Self-driving stroller aims to reduce parents’ stress – at cost of £2,700 | Technology | The Guardian

Hands-free, AI buggy on display at CES 2023 automatically brakes, warns of danger and can pilot itself while empty

Self-driving technology has been seen in cars, delivery robots and now a $3,300 (£2,700) “hands-free” motorised stroller that can cruise along with the parent, using AI to detect obstacles and danger on the pavement. Baby Stroller Newborn

Self-driving stroller aims to reduce parents’ stress – at cost of £2,700 | Technology | The Guardian

The Ella smart stroller by the Canadian startup Glüxkind aims to be the “driver assist” of parenting to bring the buggy into the 21st century. It is being shown off at the annual CES tech show in Las Vegas alongside various other gadgets.

The stroller is packed with sensors, motors and AI and is capable of driving itself when empty, keeping up with parents while they hold their infants and stopping automatically if it goes out of reach or encounters an obstacle.

Electric motors also aid when manually pushing the 13.6kg stroller, similar to an e-bike, assisting with inclines and automatically braking when going downhill, with speed capped at a maximum of just over 4mph. Sensors on the handle ensure it is being held at all times when it is carrying an infant, to comply with safety regulations, while it has an automatic parking brake when stationary to solve any runaway pram issues. The stroller has space for up to six shopping bags, too.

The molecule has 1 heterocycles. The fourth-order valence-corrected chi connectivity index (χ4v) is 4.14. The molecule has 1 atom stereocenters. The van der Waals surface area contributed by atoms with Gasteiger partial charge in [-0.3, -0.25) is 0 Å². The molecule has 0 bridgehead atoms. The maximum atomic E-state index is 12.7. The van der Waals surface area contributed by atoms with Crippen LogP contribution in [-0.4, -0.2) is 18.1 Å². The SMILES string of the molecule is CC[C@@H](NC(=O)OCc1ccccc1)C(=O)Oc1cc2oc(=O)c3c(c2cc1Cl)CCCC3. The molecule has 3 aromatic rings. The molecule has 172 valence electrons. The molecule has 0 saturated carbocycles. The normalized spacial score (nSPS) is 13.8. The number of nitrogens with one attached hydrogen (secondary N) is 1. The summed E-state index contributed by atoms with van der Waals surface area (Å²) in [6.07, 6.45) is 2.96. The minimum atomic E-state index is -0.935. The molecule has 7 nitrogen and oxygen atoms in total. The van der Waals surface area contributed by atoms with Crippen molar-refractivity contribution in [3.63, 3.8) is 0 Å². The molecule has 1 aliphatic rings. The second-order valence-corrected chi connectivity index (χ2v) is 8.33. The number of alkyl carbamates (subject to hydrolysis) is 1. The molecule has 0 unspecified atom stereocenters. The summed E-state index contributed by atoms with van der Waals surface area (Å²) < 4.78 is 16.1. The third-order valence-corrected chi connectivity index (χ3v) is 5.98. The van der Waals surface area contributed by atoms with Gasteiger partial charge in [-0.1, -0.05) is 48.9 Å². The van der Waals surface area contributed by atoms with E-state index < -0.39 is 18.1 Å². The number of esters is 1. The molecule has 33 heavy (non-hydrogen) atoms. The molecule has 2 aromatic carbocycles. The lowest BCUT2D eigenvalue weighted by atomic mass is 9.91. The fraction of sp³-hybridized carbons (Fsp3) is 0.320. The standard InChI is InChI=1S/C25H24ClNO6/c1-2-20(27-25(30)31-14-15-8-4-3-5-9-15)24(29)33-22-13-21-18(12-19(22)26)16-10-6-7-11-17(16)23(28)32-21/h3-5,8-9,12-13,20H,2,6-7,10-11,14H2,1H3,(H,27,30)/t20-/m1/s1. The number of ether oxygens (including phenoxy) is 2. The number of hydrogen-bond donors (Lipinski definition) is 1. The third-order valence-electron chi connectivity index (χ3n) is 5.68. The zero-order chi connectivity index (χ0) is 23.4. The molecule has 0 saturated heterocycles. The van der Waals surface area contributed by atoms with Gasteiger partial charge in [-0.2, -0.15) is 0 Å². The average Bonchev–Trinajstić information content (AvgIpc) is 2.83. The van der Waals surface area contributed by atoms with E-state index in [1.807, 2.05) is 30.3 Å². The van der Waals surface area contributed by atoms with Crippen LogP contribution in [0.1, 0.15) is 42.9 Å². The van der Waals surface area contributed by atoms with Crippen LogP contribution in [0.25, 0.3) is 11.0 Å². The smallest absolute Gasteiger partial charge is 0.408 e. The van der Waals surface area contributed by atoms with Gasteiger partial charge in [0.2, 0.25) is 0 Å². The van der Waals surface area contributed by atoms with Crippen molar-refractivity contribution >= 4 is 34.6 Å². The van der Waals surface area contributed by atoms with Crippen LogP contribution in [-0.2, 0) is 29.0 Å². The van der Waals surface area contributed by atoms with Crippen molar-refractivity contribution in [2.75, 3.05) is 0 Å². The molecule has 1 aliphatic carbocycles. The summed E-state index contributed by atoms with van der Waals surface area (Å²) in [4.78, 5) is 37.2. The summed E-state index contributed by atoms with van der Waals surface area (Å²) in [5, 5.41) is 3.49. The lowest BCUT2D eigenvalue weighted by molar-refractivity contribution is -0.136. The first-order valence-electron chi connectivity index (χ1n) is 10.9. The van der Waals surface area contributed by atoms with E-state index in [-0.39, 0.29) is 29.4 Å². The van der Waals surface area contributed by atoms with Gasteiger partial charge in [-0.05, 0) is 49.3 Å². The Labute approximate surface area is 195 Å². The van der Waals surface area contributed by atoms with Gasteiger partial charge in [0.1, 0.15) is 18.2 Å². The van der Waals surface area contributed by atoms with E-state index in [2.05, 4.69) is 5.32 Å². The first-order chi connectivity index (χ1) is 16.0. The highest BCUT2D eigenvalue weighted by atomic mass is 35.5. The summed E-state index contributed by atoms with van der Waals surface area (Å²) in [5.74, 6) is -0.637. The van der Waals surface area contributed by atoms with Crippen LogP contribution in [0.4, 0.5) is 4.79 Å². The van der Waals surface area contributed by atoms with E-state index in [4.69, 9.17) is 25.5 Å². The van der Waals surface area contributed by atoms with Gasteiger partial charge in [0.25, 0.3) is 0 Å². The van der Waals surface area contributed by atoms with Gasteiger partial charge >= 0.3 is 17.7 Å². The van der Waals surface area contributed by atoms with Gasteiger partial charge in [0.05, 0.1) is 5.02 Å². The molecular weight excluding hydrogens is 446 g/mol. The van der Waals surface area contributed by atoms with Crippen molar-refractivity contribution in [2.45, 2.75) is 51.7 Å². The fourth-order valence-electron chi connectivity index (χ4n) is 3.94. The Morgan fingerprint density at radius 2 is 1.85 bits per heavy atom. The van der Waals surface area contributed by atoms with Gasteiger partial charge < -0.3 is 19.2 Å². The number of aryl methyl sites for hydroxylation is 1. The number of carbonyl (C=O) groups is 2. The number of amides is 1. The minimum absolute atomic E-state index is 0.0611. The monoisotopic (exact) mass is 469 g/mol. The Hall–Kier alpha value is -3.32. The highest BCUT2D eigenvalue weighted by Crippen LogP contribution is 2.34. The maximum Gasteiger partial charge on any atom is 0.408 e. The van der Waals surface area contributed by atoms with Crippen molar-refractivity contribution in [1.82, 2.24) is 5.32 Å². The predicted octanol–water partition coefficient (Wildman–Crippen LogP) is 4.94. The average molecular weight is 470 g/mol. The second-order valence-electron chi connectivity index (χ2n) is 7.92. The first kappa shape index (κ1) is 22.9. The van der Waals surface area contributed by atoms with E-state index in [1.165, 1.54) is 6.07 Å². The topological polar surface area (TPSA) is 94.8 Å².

Cameras dotted around the frame of the buggy track moving and stationary objects such as people, bikes and benches in real time, alerting parents to any potential collision dangers through sounds and flashing lights in the handle. A smartphone app tracks routes and distance and can locate the pram if lost.

After an outing, the stroller promises to take the stress out of getting babies to sleep with an automatic rock-my-baby feature, which gently sways backwards and forwards on its wheels to lull them back to sleep. And if that doesn’t work, a built-in customisable white noise machine may help.

The smart stroller was inspired by the new-parent experiences of the startup’s co-founders Anne Hunger and Kevin Huang, who founded Glüxkind in 2020 and are graduates of Massachusetts Institute of Technology’s sandbox innovation programme. The stroller was named a CES innovation award honouree and is available for limited preorder in North America, with a Kickstarter crowdfunding campaign due to open up in the spring.

Self-driving stroller aims to reduce parents’ stress – at cost of £2,700 | Technology | The Guardian

Bumper Car “We’ve put a lot of hard work into this product and are excited to get it into more customers’ hands in 2023,” said Hunger, the chief product officer of Glüxkind, who expects deliveries to start in the US and Canada in April before expanding to Europe in 2024.